A memorial to Admiral Arthur Phillip, described as the “father of modern Australia”, was unveiled in Westminster Abbey back in July. Admiral Phillip (1738-1814) commanded the ‘First Fleet’ which left the UK in 1787, transporting convicts and military to the new colony Phillip founded as New South Wales. Prince Phillip, the Duke of Edinburgh, attended the memorial’s dedication service on 9th July which was conducted by the Dean of Westminster, Dr John Hall, who credited Admiral Phillip – a “modest, yet world-class seaman, linguist and patriot”- with laying the foundations “on which was developed the Commonwealth of Australia”. Among other dignitaries who attended was Dame Marie Bashir, the Governor of the Australian state of New South Wales, who described Admiral Phillip as “enlightened, far-sighted and indeed humane” and paid tribute to his attempts to actively foster harmonious relations with the Aboriginal people. Carved from Sydney sandstone, the memorial is set in the floor of the nave of the minster close to memorials of David Livingstone, Thomas Cochrane and Isaac Newton. The memorial stone is among a number of projects around Britain instigated by the Britain-Australia Society to mark the bicentenary year of Admiral Phillip’s death. For more on the abbey, see www.westminster-abbey.org. PICTURE: Andrew Dunsmore/Westminster Abbey.
While the Greenwich foot tunnel may these days be more well-known due to the fact it is still open to pedestrians, London’s oldest under-Thames tunnel (also credited as the oldest underwater tunnel in the world) actually runs between Rotherhithe on the river’s southern bank and Wapping on the northern.
First opened in 1843, the Thames Tunnel (pictured left during a brief reopening to pedestrians in 2010) was the first major project of star Victorian engineer (and delightfully named) Isambard Kingdom Brunel (who, at the age of just 19 started work on the job with his father, a French engineer named Marc Isambard Brunel) and was known for a time as the eighth Wonder of the World.
It was constructed after demand grew for a way to transport goods across the crowded Port of London to the east of London Bridge. Given the height of the masts of larger ships, a bridge was deemed impracticable with the ramps required to take wheeled transport to the necessary height far too long (although this problem was overcome at the end of the 1800s by the use of new bascule technology in the construction of Tower Bridge).
Following several failed attempts to dig a tunnel under the Thames, Marc Brunel was given permission to build the new tunnel in the mid 1820s. The project relied on the use of a ‘tunnelling shield’, a then state-of-the-art technological solution to under river tunnelling which had only a few years earlier been patented by Marc Brunel and Thomas Cochrane, and Brunel initially thought the project would only take three years (it ended up taking as many as 18).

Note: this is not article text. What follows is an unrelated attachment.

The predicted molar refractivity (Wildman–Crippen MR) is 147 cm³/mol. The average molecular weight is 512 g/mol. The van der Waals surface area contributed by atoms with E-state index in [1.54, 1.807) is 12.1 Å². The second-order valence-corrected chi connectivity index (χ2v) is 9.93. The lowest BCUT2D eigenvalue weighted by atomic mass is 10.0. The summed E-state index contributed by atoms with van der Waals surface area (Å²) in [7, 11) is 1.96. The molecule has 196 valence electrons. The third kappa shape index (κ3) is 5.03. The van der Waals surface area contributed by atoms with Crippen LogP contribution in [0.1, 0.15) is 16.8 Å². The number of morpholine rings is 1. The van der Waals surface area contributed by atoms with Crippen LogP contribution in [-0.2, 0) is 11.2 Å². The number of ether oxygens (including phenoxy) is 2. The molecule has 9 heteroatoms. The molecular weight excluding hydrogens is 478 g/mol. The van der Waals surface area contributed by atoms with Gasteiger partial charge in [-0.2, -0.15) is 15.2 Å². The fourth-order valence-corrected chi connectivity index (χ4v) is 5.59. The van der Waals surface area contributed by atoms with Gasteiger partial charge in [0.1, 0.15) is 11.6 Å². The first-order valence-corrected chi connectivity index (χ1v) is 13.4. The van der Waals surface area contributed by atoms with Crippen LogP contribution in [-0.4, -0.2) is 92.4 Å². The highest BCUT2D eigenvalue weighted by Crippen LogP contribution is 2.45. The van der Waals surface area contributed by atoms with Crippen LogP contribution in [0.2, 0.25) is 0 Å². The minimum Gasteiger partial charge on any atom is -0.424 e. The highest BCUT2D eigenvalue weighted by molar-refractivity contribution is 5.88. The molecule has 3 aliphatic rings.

Construction by the newly formed Thames Tunnel Company, which had the support of none other than the Duke of Wellington, commenced in early 1825 at the Rotherhithe end. The shield enabled miners to dig out the tunnel while bricklayers came along behind them. While it significantly reduced the risk of a collapse (although several floods still did occur, taking the lives of six men – a fact which didn’t apparently much deter the sightseers who paid for the privilege of seeing the shield in operation), working conditions remained terrible with the men constantly showered with water from the river which was at that time the city’s main sewer. How many died indirectly as a result of working on the project is unknown.
Indeed, such was the stress of the project that Marc Brunel, later knighted for his efforts in building the tunnel, himself suffered a stroke during its construction. Isambard Brunel, who took over as the project’s engineer when the resident engineer fell ill in 1826, himself came close to being killed when he had to flee the flooding tunnel.
After much delay (including seven years in which the unfinished tunnel was left untouched) and several more disasters, the tunnel was finally completed in November, 1841.
After being fitted out with lighting, spiral staircases and roads in the following years, it was finally opened to pedestrians only on 25th March, 1843. While it was originally envisaged that the primary purpose of the tunnel would be to transport goods under the river, this never occurred.
Still, it did capture the public’s attention and as many as 50,000 people walked through the tunnel on the opening day (among the initial visitors to the tunnel was Queen Victoria herself). Within 10 weeks of its opening, a million people (a figure equal to what was then half the population of London) had reportedly passed through it.
Despite the number of people initially using it, however, the tunnel was still not a financial success and over the ensuing years became noted as a gathering place for unsavoury types. In 1865 it was purchased by the East London Railway Company which subsequently incorporated the tunnel into its railway network with both the Wapping and Rotherhithe entrance shafts converted into stations. It later become part of the London Underground network – the – and since 2010 has been part of the London Overground.
Both stations are still in use and you can get a good sense of what the tunnel was like by riding the overground between Rotherhithe and Wapping. The Brunel Museum in Rotherhithe – actually housed within a building originally used to house machinery for draining the tunnel – see plaque above – is also a great place to find out more about the project and Brunel. Visit www.brunel-museum.org.uk for details.
PICTURES: Top – Lars Plougmann (Wikipedia)/Other – David Adams
For more on the life of Brunel, see Steven Brindle’s Brunel: The Man Who Built the World.